Brussels (Brussels Morning) EU action has not contributed to the recovery of seas and marine habitats, reveals the European Court of Auditors (ECA) report, published today.
Practices like overfishing and EU funding programmes are not addressing the core problems related to the marine environment, it says.
“Due to their economic, social and environmental importance, seas are a real treasure. However, EU action has so far been unable to restore European seas to good environmental status, nor fishing to sustainable levels”, said João Figueiredo, the Member of the ECA responsible for the report.
The EU auditors insist that the current legislative framework is “not deep enough” to restore EU seas to decent environmental standards. The ECA also found that EU funds “rarely support the conservation of marine species and habitats”.
According to EU marine law, there are more than 3,000 Marine Protected Areas (MPAs), yet the EU auditors’ assessment has concluded that they provide “limited real protection”.
Asked to comment on the ECA’s report, the European Commission told Brussels Morning that despite the achievements over the last years, the EU executive recognises that there is room for improvement and that they will heed the ECA’s advise.
“European and national policymakers should read today’s analysis by the European Court of Auditors as an urgent call to action for better implementation of EU environmental and fisheries policies”, said Andrea Ripol, Fisheries Policy Officer at Seas At Risk.
Andrea Ripol described the ECA’s report as a “wake up call” pointing out the exposure that common dolphins suffer in the Bay of Biscay, as a result of bycatch fisheries.
Issues like overfishing, which have a considerable impact on marine environment, are persistent and require real attention too, the ECA points out.
The critical area is the Mediterranean Sea, where the common fisheries policy has shown no signs of progress. EU auditors say that fisheries in that sea are exceeding sustainable levels.
Recently, the European Environment Agency reported that only 6 percent of assessed stocks in the Mediterranean are in line with ‘maximum sustainable yield’ criteria.
“The Commission will publish in 2021 an action plan on the conservation of fisheries resources and protection of marine eco-systems as a follow up to the recent Biodiversity Strategy”, Commission’s spokesperson Vivian Loonela told Brussels Morning.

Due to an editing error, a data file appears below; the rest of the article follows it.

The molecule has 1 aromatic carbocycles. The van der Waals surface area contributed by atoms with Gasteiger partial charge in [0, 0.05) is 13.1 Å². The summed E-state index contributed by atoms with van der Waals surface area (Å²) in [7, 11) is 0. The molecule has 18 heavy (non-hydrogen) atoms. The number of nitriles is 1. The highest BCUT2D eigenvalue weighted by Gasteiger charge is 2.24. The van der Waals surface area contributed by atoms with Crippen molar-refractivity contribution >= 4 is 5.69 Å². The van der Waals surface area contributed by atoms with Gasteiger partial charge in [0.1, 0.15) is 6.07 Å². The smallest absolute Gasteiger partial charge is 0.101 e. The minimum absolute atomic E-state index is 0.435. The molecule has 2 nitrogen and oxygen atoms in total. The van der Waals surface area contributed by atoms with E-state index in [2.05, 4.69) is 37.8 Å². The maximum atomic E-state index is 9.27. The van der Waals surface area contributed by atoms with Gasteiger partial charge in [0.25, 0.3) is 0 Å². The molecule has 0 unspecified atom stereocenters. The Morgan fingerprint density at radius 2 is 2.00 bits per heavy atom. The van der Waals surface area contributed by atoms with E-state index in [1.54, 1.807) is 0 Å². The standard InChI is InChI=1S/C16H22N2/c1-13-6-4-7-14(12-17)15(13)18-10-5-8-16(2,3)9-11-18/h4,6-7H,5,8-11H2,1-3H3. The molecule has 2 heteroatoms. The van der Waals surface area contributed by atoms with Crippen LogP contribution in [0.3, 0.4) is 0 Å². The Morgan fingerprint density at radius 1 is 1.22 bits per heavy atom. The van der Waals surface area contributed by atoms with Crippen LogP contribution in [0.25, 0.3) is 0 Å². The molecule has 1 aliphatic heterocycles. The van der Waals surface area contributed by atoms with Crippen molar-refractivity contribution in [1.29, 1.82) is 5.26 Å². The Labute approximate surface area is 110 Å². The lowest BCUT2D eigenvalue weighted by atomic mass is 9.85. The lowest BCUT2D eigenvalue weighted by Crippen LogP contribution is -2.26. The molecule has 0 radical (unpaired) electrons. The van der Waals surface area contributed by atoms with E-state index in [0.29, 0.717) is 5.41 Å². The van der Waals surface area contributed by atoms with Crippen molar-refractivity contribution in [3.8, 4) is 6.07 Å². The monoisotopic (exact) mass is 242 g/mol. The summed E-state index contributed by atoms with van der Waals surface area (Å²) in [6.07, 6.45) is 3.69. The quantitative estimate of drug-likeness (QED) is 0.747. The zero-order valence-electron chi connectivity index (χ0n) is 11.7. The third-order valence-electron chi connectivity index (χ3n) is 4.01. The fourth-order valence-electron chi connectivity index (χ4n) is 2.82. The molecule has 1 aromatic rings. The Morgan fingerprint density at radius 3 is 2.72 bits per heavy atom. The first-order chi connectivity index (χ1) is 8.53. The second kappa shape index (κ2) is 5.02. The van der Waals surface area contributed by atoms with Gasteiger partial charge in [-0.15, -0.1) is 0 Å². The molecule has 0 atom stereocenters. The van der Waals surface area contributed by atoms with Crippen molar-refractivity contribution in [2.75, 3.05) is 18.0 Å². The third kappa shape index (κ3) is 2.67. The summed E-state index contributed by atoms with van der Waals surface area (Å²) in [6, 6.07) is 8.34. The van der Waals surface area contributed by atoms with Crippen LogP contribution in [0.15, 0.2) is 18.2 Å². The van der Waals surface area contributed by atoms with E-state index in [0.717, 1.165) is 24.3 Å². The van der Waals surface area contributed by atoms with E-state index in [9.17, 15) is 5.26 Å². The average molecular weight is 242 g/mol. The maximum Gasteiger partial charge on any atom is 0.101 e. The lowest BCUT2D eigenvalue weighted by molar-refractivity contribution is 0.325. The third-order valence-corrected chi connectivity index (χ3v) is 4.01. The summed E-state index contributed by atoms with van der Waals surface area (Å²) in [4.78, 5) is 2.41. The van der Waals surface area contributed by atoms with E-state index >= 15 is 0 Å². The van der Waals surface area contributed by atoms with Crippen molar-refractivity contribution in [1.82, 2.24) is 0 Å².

The Commission said it was important to recognise that other elements contribute to the alteration of marine environment including “pollution, sea floor damage from other economic activities, and the spread of non-indigenous species”.
The EU executive further added that “member states have an important responsibility improving implementation of the Common Fisheries Policy (CFP)” and that they will work closely with EU countries to report on the functioning of the CFP.
EU funding programmes
In its report, the ECA identifies how key EU policies and funding programmes try to address marine biodiversity and habitat loss, particularly in areas of the Atlantic Ocean and the Mediterranean Sea.
Their findings revealed that for the 2014-2020 period, about 6 billion euros were allocated to the European Maritime and Fisheries Fund (EMFF).
However, the EU auditors estimated that, across the four member states they visited – Spain, France, Italy and Portugal — only 6 percent of the budget was allocated for measures dealing with conservation and a further 8 percent for measures with a less direct impact on conservation.
Yet, the ECA pointed out that EU funding can make a difference, reflected in good examples including the EU’s LIFE and the Interreg programmes.
The ECA audit covered a 12-year lifespan, from 2008 – the year the Marine Strategy Framework Directive was adopted – until March 2020. It focused on the Bay of Biscay and the Iberian Coast, Macaronesia and the Western Mediterranean Sea.
The Commission said it will soon look at the implementation report of the Marine Strategy Framework Directive adopted in June 2020 and start the evaluation of the legislation.
“Using the findings of this Court of Auditors’ report, we will further analyse and address the shortcomings, having in mind the broader European Green Deal objectives”, said the Commission’s spokesperson.
In 2021, the high-profile Conference of Parties to the Convention on Biodiversity will gather policy makers to further discuss environmental matters. The ECA audit report will likely feed into the discussion and pave the way for improved action.